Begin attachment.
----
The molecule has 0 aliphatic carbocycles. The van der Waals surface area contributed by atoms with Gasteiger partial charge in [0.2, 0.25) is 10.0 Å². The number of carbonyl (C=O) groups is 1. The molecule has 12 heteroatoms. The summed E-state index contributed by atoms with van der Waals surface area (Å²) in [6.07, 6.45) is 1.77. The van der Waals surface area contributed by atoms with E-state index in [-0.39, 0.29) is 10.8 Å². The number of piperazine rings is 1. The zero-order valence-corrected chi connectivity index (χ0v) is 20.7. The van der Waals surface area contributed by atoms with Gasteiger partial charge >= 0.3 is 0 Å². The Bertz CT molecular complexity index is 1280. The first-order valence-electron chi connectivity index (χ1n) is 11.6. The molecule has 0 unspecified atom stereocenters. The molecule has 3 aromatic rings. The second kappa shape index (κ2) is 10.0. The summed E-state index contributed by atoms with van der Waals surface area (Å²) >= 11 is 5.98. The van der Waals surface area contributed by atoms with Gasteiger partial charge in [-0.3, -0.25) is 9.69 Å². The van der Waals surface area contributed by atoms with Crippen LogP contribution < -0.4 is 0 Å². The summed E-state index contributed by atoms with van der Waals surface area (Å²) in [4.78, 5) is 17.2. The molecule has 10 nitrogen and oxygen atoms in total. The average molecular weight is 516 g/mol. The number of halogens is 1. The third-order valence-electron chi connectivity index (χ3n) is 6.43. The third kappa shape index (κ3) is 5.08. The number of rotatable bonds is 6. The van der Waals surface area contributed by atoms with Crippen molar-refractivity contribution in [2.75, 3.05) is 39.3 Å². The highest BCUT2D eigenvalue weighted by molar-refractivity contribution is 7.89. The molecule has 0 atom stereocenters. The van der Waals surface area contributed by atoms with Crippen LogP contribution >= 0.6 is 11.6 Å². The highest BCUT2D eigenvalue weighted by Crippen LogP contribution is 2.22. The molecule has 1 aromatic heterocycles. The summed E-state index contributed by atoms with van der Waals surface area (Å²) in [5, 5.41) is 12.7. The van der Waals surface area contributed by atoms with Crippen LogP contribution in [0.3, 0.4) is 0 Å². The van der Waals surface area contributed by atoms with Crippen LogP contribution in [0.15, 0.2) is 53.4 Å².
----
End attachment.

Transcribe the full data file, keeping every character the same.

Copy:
The molecule has 0 aliphatic carbocycles. The van der Waals surface area contributed by atoms with Gasteiger partial charge in [0.2, 0.25) is 10.0 Å². The number of carbonyl (C=O) groups is 1. The molecule has 12 heteroatoms. The summed E-state index contributed by atoms with van der Waals surface area (Å²) in [6.07, 6.45) is 1.77. The van der Waals surface area contributed by atoms with E-state index in [-0.39, 0.29) is 10.8 Å². The number of piperazine rings is 1. The zero-order valence-corrected chi connectivity index (χ0v) is 20.7. The van der Waals surface area contributed by atoms with Gasteiger partial charge >= 0.3 is 0 Å². The Bertz CT molecular complexity index is 1280. The first-order valence-electron chi connectivity index (χ1n) is 11.6. The molecule has 0 unspecified atom stereocenters. The molecule has 3 aromatic rings. The second kappa shape index (κ2) is 10.0. The summed E-state index contributed by atoms with van der Waals surface area (Å²) >= 11 is 5.98. The van der Waals surface area contributed by atoms with Gasteiger partial charge in [-0.3, -0.25) is 9.69 Å². The van der Waals surface area contributed by atoms with Crippen LogP contribution < -0.4 is 0 Å². The summed E-state index contributed by atoms with van der Waals surface area (Å²) in [4.78, 5) is 17.2. The molecule has 10 nitrogen and oxygen atoms in total. The average molecular weight is 516 g/mol. The number of halogens is 1. The third-order valence-electron chi connectivity index (χ3n) is 6.43. The third kappa shape index (κ3) is 5.08. The number of rotatable bonds is 6. The van der Waals surface area contributed by atoms with Crippen molar-refractivity contribution in [2.75, 3.05) is 39.3 Å². The highest BCUT2D eigenvalue weighted by molar-refractivity contribution is 7.89. The molecule has 0 atom stereocenters. The van der Waals surface area contributed by atoms with Crippen LogP contribution >= 0.6 is 11.6 Å². The highest BCUT2D eigenvalue weighted by Crippen LogP contribution is 2.22. The molecule has 1 aromatic heterocycles. The summed E-state index contributed by atoms with van der Waals surface area (Å²) in [5, 5.41) is 12.7. The van der Waals surface area contributed by atoms with Crippen LogP contribution in [0.3, 0.4) is 0 Å². The van der Waals surface area contributed by atoms with Crippen LogP contribution in [0.15, 0.2) is 53.4 Å².